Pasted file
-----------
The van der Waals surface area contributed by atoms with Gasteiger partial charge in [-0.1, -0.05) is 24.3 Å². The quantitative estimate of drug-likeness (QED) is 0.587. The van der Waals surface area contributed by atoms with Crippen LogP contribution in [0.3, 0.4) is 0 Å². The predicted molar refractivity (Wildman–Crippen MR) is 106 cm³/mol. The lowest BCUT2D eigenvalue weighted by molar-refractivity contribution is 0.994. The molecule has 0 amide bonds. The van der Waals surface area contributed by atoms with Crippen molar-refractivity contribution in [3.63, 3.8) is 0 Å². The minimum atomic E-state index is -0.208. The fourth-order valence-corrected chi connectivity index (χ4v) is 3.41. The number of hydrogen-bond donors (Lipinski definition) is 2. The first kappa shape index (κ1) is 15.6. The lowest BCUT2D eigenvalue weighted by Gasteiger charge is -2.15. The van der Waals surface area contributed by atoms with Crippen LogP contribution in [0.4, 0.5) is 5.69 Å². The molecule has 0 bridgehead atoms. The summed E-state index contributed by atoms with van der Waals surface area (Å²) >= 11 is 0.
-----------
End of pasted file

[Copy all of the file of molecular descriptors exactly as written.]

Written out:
The van der Waals surface area contributed by atoms with Gasteiger partial charge in [-0.1, -0.05) is 24.3 Å². The quantitative estimate of drug-likeness (QED) is 0.587. The van der Waals surface area contributed by atoms with Crippen LogP contribution in [0.3, 0.4) is 0 Å². The predicted molar refractivity (Wildman–Crippen MR) is 106 cm³/mol. The lowest BCUT2D eigenvalue weighted by molar-refractivity contribution is 0.994. The molecule has 0 amide bonds. The van der Waals surface area contributed by atoms with Crippen molar-refractivity contribution in [3.63, 3.8) is 0 Å². The minimum atomic E-state index is -0.208. The fourth-order valence-corrected chi connectivity index (χ4v) is 3.41. The number of hydrogen-bond donors (Lipinski definition) is 2. The first kappa shape index (κ1) is 15.6. The lowest BCUT2D eigenvalue weighted by Gasteiger charge is -2.15. The van der Waals surface area contributed by atoms with Crippen LogP contribution in [0.4, 0.5) is 5.69 Å². The molecule has 0 bridgehead atoms. The summed E-state index contributed by atoms with van der Waals surface area (Å²) >= 11 is 0.